T12 Soldering Iron Temperature Controller           

When I started in electronics, temperature-controlled soldering irons were very expensive. Almost every electronician, and particularly poor students like me, used some cheap and plain soldering iron instead, and the more clever students hooked it up to a dimmer, to at least have some degree of control over the temperature.  But of course the iron would cool down while soldering large items, and heat up a bit too much when left unused for a while.

Eventually I got rich enough to buy one of those very expensive temperature-controlled Antex soldering irons, which has served me well for roughly 35 years so far, going through several dozen tips. But the time came when I got so immensely rich that I wanted the luxury of a second temperature-controlled soldering iron, so that I could keep one with a tip for through-hole soldering, and another with a small SMD tip, instead of having to constantly switch tips on a single iron. There just was one problem: While I got a lot richer than I was as a student, I never ceased to be a cheapskate, so I didn't want to buy a second Antex!

Nowadays there are many Chinese soldering irons, and some of them are actually good enough to use, although some others aren't... Particularly I grew fond of the T12 soldering tips. These exist in many sizes and shapes, and they have a thermocouple built right into the tip, which allows good temperature control. They also have the heater built into each tip, which seems like an overkill, but they are still cheap enough to not worry about this. And in any case, having the heater in the tip provides the best possible thermal conductivity, and thus a quick-heating, powerful tool.

The heaters are designed for maximally 24V, and they run at over 60W at that voltage. Even with as little as 11V they get hot enough to solder not-too-big items. So I saw the chance to make a dual-use soldering iron: In my lab it can serve as a second soldering iron for SMD use, while in the field it can be used as a pretty versatile battery-powered soldering iron, capable of soldering connectors and large wires!

The Chinese makers sell a variety of controllers and power supplies for the T12, but I chose to make my own, since it's easy, cheaper, and gives me all the control to make exactly what I want. So I bought a selection of T12 soldering tips, a handle for them, and I made a little portable controller. The power input connector is an RCA phono plug, which I use as my standard low-voltage supply connector for devices consuming up to about 3A.

There are both digital and analog controllers available. I personally don't see an advantage in a digital one, because anyway the thermocouples in these soldering tips aren't precise enough to allow accurately measuring the temperature - even less so given that there is usually no cold-junction compensation, and it would be unduly hard to implement one. So all that's needed is a circuit that stabilizes the temperature, and the user turns a knob to set the temperature so that the iron solders well with the particular tip and solder type used. An analog circuit does this best.

Many little analog controller boards are available that use variations of a circuit based on the LM358 dual op amp. I had a look at this circuit, but found it a bit stupid, because it is designed to defeat the LM358's totem-pole outputs, instead of using them to advantage. In a circuit like this, actually open-collector outputs are more suitable, and a comparator is also better suited than an op amp. So I modified the "industry standard" circuit to use an LM393A dual comparator, which features open-collector outputs, and resulted in saving several components. This is the result:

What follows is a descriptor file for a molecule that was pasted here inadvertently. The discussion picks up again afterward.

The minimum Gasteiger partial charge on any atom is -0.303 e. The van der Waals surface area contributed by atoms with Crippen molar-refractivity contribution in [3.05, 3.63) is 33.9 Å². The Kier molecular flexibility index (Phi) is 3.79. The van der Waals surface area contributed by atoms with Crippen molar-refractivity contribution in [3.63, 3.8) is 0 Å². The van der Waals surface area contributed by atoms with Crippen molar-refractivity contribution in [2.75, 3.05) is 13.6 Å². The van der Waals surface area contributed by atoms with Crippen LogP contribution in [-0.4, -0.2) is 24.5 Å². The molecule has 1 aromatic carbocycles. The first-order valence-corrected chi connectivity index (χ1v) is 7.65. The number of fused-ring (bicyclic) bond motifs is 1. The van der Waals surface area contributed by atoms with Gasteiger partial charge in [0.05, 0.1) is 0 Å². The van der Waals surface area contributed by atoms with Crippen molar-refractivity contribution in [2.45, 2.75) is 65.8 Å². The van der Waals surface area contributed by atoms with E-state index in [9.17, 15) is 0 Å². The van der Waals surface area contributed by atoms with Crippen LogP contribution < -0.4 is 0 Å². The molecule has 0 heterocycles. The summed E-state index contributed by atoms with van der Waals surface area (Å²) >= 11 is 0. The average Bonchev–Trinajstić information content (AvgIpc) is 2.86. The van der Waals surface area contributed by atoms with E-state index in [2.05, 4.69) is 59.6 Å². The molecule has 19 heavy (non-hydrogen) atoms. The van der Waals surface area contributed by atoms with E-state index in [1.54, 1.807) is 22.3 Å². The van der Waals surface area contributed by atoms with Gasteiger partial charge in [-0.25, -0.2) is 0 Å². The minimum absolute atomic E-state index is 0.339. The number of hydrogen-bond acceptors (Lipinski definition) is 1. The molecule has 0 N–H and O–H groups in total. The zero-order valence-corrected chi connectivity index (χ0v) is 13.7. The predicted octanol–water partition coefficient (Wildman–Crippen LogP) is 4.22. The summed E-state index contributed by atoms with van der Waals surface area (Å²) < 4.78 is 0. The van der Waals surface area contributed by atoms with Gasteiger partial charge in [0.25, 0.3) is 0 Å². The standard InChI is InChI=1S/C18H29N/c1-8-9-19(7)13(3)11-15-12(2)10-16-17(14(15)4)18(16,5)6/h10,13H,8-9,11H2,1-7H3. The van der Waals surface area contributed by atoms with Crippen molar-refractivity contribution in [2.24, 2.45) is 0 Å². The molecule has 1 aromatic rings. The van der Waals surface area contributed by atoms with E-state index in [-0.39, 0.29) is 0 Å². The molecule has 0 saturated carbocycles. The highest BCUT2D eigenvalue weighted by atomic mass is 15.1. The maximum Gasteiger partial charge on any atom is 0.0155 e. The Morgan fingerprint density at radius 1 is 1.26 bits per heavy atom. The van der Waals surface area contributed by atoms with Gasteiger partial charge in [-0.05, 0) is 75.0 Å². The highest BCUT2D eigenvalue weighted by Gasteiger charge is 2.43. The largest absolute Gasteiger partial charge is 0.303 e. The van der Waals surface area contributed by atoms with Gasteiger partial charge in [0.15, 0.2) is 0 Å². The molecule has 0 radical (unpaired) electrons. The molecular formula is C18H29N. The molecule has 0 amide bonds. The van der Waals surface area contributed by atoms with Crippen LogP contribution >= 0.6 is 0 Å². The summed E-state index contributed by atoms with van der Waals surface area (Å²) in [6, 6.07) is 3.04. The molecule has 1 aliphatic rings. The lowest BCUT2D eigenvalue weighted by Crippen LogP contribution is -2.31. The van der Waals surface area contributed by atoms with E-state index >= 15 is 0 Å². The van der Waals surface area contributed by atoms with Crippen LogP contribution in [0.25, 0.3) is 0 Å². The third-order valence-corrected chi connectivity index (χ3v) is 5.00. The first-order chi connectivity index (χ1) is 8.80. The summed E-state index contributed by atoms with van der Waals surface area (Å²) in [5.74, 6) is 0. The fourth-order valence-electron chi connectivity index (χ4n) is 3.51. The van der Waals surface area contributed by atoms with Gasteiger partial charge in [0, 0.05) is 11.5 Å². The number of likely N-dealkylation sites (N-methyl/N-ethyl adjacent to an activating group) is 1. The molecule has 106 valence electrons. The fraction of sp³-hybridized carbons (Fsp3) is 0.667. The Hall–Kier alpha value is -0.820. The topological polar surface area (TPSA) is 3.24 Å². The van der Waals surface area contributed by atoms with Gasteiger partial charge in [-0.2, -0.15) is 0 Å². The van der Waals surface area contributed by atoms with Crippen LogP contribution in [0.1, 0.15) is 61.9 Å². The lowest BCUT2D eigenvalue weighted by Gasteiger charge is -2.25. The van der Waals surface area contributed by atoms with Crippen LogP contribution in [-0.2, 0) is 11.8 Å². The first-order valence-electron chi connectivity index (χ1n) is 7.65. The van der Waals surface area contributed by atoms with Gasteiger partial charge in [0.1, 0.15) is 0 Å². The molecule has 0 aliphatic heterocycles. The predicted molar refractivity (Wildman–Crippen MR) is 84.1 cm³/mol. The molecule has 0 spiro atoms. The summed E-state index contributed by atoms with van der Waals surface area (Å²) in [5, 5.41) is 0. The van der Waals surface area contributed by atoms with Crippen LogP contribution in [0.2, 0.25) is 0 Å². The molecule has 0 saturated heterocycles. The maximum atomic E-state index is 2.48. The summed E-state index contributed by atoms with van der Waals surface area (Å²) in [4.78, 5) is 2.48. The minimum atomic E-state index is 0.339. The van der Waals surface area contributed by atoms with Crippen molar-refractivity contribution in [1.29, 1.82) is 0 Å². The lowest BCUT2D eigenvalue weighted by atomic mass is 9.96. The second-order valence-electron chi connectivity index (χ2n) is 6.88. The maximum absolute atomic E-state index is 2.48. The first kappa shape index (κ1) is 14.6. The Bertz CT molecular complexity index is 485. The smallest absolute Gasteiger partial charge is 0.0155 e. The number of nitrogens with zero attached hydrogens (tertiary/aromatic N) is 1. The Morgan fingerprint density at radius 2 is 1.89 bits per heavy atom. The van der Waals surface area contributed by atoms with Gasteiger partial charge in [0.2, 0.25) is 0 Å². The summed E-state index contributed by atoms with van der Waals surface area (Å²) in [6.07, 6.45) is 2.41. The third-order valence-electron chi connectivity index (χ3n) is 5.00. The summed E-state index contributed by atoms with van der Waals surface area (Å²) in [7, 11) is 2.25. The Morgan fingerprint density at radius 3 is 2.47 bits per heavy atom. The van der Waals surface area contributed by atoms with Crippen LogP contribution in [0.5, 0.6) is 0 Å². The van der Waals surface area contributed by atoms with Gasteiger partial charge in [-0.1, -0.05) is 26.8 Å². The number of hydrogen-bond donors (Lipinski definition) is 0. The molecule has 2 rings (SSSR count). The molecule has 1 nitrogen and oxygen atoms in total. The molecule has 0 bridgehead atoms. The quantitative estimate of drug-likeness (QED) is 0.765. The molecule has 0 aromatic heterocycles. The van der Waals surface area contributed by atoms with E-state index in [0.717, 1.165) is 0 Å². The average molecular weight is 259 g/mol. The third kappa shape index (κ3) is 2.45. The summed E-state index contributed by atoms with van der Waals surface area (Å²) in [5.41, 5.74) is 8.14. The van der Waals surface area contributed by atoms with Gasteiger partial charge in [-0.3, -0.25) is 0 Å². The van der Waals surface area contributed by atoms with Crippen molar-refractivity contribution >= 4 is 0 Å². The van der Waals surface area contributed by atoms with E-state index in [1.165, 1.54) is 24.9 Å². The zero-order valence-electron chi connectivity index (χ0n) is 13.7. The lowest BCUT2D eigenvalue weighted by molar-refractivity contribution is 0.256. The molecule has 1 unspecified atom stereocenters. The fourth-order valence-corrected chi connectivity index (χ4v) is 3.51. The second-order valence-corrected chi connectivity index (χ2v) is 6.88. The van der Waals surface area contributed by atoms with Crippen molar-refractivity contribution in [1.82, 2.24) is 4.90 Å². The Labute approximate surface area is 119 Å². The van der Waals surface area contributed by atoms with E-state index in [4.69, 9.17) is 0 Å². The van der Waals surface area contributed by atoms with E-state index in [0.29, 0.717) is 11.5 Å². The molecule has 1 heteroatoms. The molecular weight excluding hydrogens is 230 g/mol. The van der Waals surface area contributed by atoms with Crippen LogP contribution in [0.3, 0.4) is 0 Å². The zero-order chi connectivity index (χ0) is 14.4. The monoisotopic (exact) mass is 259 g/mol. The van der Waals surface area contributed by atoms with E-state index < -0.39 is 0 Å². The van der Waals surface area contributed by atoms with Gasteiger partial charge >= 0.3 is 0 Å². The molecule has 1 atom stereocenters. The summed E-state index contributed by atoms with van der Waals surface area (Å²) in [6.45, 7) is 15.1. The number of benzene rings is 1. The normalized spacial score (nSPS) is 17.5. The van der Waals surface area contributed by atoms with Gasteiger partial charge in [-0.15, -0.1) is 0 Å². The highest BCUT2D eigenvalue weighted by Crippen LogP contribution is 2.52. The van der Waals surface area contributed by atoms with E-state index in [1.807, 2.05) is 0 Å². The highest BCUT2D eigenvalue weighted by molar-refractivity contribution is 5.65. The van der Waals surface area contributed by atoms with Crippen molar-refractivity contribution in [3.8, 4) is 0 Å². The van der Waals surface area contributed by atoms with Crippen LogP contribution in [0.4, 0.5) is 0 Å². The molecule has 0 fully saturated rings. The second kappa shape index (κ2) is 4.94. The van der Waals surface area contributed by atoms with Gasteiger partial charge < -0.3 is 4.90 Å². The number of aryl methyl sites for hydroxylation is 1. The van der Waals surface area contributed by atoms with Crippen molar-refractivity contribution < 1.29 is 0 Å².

As usual with my schematics, you can click it to get a high resolution version for printout.

The circuit is very simple, but its way of operation isn't immediately obvious, so here is a functional description. To easily understand it, you need to keep in mind that the LM393A has open-collector outputs, and that the T12 soldering tips have a thermocouple connected in series with the heater element.

When the circuit is first turned on, C3 is at zero charge, so IC2b gets 0V at its positive input, but some higher voltage at its negative input, and thus its output is in logic low state, which means that the open-collector output transistor is on. As a result Q1's gate gets pulled to ground level, Q1 turns on, this applies the full input voltage to the soldering iron's heater, and also lights the LED. In addition the positive input of IC2a gets pulled up very high, way above its negative input, so that this comparator sets its output to logic high, which means turning its output transistor off.  

As a result C3 can slowly charge through R5, until the voltage on it exceeds the voltage on IC2b's pin 6. This voltage depends on the supply voltage, but since the charging speed of C3 also depends on the supply voltage, the time it takes for C3 to charge up to this level is unaffected by the supply voltage (a ratiometric circuit). For example, at 15V supply voltage pin 6 will be at roughly 8.5V, which is given by the voltage divider action between R7 pulling down to ground, and both R6 and R8 pulling up to 15V.

When C3 exceeds this voltage, IC2b will change state, turning off Q1. Now the drain of Q1, which is the positive side of the soldering tip's heater and thermocouple series pair, will go to a very low voltage, that depends on the temperature the thermocouple has reached. It's of the order of just a few millivolt. This pulls down the voltage on pin 6 to only about 0.65V, making IC2b operate as a very strong Schmitt trigger. Also the very low thermocouple voltage gets directly to pin 3 of IC2a. C2 is there simply to bypass any RF interference that the soldering iron, wiring  and circuit might pick up, and it is important to locate this capacitor close to the IC, and sharing the same ground point as R4. Pin 2 gets an adjustable, very low reference voltage, produced by the variable voltage divider R2-R3-R4, from a regulated 2.5V reference created by IC1 and R1. The voltage at pin 2 can be adjusted between aproximately 5.9 and 11.7mV. This equals the voltage generated by the thermocouple of a T12 soldering tip for typically a 200-400C range of temperatures.